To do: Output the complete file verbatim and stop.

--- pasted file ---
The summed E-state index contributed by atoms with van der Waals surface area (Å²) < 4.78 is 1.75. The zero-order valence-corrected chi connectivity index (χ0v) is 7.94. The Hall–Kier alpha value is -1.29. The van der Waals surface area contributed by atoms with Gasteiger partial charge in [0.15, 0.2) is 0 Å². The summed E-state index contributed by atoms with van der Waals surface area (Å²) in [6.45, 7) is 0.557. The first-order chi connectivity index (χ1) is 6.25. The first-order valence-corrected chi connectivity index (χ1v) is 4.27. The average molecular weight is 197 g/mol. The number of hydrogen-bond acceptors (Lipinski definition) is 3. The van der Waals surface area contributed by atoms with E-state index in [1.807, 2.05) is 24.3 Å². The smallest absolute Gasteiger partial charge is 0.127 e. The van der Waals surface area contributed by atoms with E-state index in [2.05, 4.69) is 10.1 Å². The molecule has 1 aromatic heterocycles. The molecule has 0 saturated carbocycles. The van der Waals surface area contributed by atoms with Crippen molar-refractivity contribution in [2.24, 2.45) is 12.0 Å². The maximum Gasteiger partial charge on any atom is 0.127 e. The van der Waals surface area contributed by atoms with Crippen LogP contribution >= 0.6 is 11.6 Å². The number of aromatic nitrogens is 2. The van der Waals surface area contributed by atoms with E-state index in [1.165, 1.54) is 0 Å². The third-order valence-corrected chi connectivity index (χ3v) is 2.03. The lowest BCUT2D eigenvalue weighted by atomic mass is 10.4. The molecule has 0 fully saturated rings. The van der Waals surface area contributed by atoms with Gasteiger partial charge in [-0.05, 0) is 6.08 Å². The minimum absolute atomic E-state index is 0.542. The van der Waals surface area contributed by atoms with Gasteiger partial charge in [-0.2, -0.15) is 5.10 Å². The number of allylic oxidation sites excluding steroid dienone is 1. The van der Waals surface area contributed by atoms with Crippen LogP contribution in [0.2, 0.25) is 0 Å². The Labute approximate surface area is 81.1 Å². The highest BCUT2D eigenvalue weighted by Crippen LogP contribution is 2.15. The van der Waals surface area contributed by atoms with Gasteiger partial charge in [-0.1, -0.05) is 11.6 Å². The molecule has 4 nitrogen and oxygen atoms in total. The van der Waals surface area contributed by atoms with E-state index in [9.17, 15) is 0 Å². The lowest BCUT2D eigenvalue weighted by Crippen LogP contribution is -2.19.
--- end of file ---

The summed E-state index contributed by atoms with van der Waals surface area (Å²) < 4.78 is 1.75. The zero-order valence-corrected chi connectivity index (χ0v) is 7.94. The Hall–Kier alpha value is -1.29. The van der Waals surface area contributed by atoms with Gasteiger partial charge in [0.15, 0.2) is 0 Å². The summed E-state index contributed by atoms with van der Waals surface area (Å²) in [6.45, 7) is 0.557. The first-order chi connectivity index (χ1) is 6.25. The first-order valence-corrected chi connectivity index (χ1v) is 4.27. The average molecular weight is 197 g/mol. The number of hydrogen-bond acceptors (Lipinski definition) is 3. The van der Waals surface area contributed by atoms with E-state index in [1.807, 2.05) is 24.3 Å². The smallest absolute Gasteiger partial charge is 0.127 e. The van der Waals surface area contributed by atoms with E-state index in [2.05, 4.69) is 10.1 Å². The molecule has 1 aromatic heterocycles. The molecule has 0 saturated carbocycles. The van der Waals surface area contributed by atoms with Crippen molar-refractivity contribution in [2.24, 2.45) is 12.0 Å². The maximum Gasteiger partial charge on any atom is 0.127 e. The van der Waals surface area contributed by atoms with Crippen LogP contribution >= 0.6 is 11.6 Å². The number of aromatic nitrogens is 2. The van der Waals surface area contributed by atoms with E-state index in [1.165, 1.54) is 0 Å². The third-order valence-corrected chi connectivity index (χ3v) is 2.03. The lowest BCUT2D eigenvalue weighted by atomic mass is 10.4. The molecule has 0 fully saturated rings. The van der Waals surface area contributed by atoms with Gasteiger partial charge in [-0.05, 0) is 6.08 Å². The minimum absolute atomic E-state index is 0.542. The van der Waals surface area contributed by atoms with Gasteiger partial charge in [-0.2, -0.15) is 5.10 Å². The number of allylic oxidation sites excluding steroid dienone is 1. The van der Waals surface area contributed by atoms with Crippen LogP contribution in [0.2, 0.25) is 0 Å². The Labute approximate surface area is 81.1 Å². The highest BCUT2D eigenvalue weighted by Crippen LogP contribution is 2.15. The van der Waals surface area contributed by atoms with Gasteiger partial charge in [-0.1, -0.05) is 11.6 Å². The molecule has 4 nitrogen and oxygen atoms in total. The van der Waals surface area contributed by atoms with E-state index in [9.17, 15) is 0 Å². The lowest BCUT2D eigenvalue weighted by Crippen LogP contribution is -2.19.